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  • Red Nichols, Holstorian

Indian Territory

Updated: May 1

I mention Rodd Redwing, a man of Chickasaw Indian and Brahman Indian parents, after seeing a post by my friend Jim Martin on a forum about the Hollywood gun coach. Jim knew Rodd personally. And then my encountering this image of Redwing while double-checking other info I had about Rodd:


This is called 'the border shift' and Eugene Cunningham holds forth on this technique -- a single Colt SA from one hand to the other, in an instant -- in his 1934 book,"Triggernometry".


And I use the term 'Indian Territory' because it was the name of the Eastern half of the territory that became Oklahoma in 1907; with the Western half then called Oklahoma Territory. Indian Territory was purposely restricted to what were called The Five Civilized Tribes who were Cherokee, Chickasaw, Choctaw, Creek, and Seminole; of which Rodd's mother was Chickasaw. The objective of the Dawes Commission of that time was to assimilate the tribes into American culture by persuading the chiefs to send their children to Indian Schools; and that included both preteens who eventually called themselves Tom Three Persons/Threepersons. Jelly Bryce was part Indian and from his locale appears to have been part Kiowa.


In his post Jim reveals that Rodd, while he didn't make the holsters for the film, made the belt worn to hold them onto actor Jack Palance in Shane. The holsters were Heisers.


Shane! The 1953 film opened first here in Australia. I met Mr. Palance at a Hollywood party and he was all class.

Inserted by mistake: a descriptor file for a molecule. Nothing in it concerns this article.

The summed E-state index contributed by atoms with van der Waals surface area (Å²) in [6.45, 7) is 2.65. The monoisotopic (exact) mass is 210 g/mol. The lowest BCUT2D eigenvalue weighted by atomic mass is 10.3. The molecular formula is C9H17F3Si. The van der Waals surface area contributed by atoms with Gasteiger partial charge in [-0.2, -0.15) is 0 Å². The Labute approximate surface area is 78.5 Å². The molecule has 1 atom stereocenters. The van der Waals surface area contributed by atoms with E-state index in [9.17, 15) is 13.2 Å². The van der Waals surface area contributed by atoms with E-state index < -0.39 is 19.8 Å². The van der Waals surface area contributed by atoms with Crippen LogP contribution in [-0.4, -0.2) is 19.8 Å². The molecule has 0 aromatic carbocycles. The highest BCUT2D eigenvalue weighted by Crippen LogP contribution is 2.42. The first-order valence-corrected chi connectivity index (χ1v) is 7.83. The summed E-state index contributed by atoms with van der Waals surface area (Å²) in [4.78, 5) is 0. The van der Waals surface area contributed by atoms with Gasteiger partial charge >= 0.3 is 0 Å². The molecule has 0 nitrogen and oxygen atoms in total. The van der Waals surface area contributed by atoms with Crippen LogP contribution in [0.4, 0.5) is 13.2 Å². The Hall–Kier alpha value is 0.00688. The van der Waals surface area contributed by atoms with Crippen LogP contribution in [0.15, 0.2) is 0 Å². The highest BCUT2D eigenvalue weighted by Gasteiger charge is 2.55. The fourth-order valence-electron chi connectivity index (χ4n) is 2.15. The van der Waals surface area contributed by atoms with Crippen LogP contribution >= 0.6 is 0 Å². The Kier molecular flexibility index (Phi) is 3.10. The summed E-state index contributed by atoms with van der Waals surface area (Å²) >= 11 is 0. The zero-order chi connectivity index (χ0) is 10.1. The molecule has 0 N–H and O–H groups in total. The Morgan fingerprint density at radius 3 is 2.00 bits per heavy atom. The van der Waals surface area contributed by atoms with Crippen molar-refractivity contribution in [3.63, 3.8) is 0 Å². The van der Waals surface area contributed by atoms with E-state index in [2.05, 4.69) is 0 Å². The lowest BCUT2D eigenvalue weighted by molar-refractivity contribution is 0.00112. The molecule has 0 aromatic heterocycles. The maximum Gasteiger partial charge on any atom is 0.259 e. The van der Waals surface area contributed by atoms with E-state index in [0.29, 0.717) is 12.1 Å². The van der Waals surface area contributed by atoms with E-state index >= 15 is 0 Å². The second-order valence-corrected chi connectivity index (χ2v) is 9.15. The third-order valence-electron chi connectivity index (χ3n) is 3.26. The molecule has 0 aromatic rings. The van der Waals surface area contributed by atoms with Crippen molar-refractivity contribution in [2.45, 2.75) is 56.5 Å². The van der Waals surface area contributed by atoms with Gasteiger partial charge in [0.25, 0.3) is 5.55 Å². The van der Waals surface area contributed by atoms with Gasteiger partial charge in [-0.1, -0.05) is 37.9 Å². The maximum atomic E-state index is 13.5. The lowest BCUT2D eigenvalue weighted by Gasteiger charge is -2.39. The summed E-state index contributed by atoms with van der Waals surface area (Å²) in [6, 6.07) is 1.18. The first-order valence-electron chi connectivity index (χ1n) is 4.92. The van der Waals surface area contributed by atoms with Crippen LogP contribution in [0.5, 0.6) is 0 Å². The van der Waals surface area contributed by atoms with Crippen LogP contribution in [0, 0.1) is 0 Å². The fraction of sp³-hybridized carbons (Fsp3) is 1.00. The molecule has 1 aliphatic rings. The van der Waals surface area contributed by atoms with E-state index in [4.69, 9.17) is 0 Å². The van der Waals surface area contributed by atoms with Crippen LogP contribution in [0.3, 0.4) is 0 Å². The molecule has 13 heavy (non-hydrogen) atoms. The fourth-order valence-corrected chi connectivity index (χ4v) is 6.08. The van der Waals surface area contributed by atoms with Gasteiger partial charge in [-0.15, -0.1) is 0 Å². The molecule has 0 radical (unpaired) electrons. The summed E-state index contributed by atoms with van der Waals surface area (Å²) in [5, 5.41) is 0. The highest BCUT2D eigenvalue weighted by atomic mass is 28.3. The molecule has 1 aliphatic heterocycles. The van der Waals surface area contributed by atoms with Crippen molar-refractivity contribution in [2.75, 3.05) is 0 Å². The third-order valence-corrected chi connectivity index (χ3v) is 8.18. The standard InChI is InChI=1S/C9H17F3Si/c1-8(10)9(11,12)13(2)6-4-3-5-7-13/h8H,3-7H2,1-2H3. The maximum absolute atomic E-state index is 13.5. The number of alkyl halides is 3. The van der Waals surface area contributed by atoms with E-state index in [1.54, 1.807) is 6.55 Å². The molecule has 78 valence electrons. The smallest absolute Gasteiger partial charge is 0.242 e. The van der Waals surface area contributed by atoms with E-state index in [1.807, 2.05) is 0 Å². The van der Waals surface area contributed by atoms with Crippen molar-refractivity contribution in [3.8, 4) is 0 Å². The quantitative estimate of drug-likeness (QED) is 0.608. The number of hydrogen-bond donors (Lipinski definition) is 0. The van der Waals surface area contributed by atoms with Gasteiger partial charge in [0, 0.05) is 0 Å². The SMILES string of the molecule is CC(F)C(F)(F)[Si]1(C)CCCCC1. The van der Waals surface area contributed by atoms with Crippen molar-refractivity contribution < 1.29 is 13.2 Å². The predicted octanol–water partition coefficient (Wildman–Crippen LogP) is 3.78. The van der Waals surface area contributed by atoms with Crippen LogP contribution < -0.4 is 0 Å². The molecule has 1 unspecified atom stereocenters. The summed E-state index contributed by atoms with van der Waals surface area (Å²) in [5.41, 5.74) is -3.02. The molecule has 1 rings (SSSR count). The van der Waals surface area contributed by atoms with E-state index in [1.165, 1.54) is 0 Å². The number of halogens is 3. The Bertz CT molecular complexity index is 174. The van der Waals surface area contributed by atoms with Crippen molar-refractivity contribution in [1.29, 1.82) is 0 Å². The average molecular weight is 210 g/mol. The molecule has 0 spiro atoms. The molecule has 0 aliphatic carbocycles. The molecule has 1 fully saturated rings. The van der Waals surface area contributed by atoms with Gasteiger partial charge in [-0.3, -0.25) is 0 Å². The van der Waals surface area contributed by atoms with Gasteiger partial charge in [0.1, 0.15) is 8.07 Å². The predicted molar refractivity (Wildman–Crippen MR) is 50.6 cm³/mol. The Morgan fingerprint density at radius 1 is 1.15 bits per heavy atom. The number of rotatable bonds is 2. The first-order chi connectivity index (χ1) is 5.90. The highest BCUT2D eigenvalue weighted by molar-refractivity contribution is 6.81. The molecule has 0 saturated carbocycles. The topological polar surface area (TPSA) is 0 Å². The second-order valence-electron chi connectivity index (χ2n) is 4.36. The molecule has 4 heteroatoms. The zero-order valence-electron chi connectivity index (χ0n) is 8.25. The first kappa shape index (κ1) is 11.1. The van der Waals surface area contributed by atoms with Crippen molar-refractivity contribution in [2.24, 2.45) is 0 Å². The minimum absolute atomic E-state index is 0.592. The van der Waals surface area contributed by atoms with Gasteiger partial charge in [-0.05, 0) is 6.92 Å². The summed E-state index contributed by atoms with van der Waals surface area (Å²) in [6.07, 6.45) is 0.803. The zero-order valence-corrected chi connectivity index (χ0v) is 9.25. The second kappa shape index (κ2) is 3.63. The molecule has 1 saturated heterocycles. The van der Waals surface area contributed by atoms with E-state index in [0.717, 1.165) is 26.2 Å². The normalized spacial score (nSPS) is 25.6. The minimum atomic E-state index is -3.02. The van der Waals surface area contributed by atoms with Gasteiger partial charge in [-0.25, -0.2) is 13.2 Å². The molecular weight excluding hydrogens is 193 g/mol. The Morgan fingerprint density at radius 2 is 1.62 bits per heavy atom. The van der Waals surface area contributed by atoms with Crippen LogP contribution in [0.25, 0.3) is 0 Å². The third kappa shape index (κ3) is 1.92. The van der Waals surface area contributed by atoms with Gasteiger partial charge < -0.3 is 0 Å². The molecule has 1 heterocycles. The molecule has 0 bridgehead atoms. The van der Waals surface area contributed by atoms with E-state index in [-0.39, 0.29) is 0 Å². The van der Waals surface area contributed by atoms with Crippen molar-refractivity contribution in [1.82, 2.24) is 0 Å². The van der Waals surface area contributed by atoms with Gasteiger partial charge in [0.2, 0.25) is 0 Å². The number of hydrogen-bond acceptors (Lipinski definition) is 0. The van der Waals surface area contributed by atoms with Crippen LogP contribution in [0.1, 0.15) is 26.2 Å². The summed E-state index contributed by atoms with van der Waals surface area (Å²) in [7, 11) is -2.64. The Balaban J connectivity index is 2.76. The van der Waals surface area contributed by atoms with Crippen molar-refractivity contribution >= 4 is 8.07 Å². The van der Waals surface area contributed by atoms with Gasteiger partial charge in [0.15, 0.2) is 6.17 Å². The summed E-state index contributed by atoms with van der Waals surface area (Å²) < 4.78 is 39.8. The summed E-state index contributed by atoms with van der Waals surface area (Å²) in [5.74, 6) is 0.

For plausibility, notice that the billets of the Shane rig are laced to the belt. This was done so that these 'prop' belts could be adjusted to the actors without requiring an advance fitting; and was a feature of Rodd's sets for Hollywood. One of Palance's revolvers:



Rodd, who was a gun coach before Arvo Ojala appeared in Hollywood (in an article he reported that originally they used live ammo on the sets) to do the same, also lists these films in his c.v.:


1956's Jerry Lewis film "Pardners". Both rigs feature Redwing's laced-on billets. And the revolver that Jerry is tossing:



Again, with Elvis for 1969's "Charro"; and again with the laced billets:




The film's poster (above) shows the lacing better; note also the pair of cartridges ahead of the holster, both above and below and in the Pardners image, that also was a Redwing feature.



Why the pair of loops? My friend Roger Combs tells us why in 'Holsters & Other Gunleather' (1984). The model: another friend Bob Arganbright who checks in here on holsterguys.com from time to time :-)



Rodd also was 'one of us'. Here he is at the 1963 Fast Draw championships alongside a host of other actors you'll recognize:



Rodd was educated in England (and records show his birthplace as both London and NYC) so had an English accent. He appeared in Key Largo as one of two Indian characters, and again in Creature From the Black Lagoon; and other classic films including Rancho Notorious, Sergeants Three, Flaming Star (not so much a classic, also with Presley), even the Ten Commandments. His first name was Rodric and he appears in records as Rodric, Rod and Rodd. His real name is a very long, East Indian mouthful.



Rodd lived 34 Aug 1904 to 29 May 1971. His wife, Erika, b. Germany and just a few years his junior, lived another two decades.

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